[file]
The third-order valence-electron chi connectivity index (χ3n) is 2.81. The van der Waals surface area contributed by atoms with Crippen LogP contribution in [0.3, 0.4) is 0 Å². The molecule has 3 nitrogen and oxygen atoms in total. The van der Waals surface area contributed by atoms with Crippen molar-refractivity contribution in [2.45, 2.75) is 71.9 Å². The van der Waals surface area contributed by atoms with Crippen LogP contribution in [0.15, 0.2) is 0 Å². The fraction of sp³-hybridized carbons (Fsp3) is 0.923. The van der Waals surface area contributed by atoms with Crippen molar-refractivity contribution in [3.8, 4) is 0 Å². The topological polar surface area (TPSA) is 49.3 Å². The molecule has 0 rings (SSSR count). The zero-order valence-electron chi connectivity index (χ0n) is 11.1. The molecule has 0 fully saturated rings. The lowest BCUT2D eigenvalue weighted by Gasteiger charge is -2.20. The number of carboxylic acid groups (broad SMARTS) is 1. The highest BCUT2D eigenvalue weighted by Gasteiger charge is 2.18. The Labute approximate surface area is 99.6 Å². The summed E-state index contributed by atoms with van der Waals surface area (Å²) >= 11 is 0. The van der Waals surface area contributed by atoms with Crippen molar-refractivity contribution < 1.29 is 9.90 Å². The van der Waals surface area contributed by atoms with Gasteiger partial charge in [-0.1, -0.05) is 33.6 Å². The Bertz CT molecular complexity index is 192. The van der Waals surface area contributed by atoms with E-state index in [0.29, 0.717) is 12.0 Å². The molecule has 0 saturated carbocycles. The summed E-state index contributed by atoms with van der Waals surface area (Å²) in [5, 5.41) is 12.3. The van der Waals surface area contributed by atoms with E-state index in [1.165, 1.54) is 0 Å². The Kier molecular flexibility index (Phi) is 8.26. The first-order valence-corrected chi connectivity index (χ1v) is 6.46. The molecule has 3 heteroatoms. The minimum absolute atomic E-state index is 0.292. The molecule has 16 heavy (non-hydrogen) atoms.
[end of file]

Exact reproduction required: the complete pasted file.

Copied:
The third-order valence-electron chi connectivity index (χ3n) is 2.81. The van der Waals surface area contributed by atoms with Crippen LogP contribution in [0.3, 0.4) is 0 Å². The molecule has 3 nitrogen and oxygen atoms in total. The van der Waals surface area contributed by atoms with Crippen molar-refractivity contribution in [2.45, 2.75) is 71.9 Å². The van der Waals surface area contributed by atoms with Crippen LogP contribution in [0.15, 0.2) is 0 Å². The fraction of sp³-hybridized carbons (Fsp3) is 0.923. The van der Waals surface area contributed by atoms with Crippen molar-refractivity contribution in [3.8, 4) is 0 Å². The topological polar surface area (TPSA) is 49.3 Å². The molecule has 0 rings (SSSR count). The zero-order valence-electron chi connectivity index (χ0n) is 11.1. The molecule has 0 fully saturated rings. The lowest BCUT2D eigenvalue weighted by Gasteiger charge is -2.20. The number of carboxylic acid groups (broad SMARTS) is 1. The highest BCUT2D eigenvalue weighted by Gasteiger charge is 2.18. The Labute approximate surface area is 99.6 Å². The summed E-state index contributed by atoms with van der Waals surface area (Å²) >= 11 is 0. The van der Waals surface area contributed by atoms with Crippen molar-refractivity contribution < 1.29 is 9.90 Å². The van der Waals surface area contributed by atoms with Gasteiger partial charge in [-0.1, -0.05) is 33.6 Å². The Bertz CT molecular complexity index is 192. The van der Waals surface area contributed by atoms with E-state index in [0.29, 0.717) is 12.0 Å². The molecule has 0 saturated carbocycles. The summed E-state index contributed by atoms with van der Waals surface area (Å²) in [5, 5.41) is 12.3. The van der Waals surface area contributed by atoms with E-state index in [1.165, 1.54) is 0 Å². The Kier molecular flexibility index (Phi) is 8.26. The first-order valence-corrected chi connectivity index (χ1v) is 6.46. The molecule has 3 heteroatoms. The minimum absolute atomic E-state index is 0.292. The molecule has 16 heavy (non-hydrogen) atoms.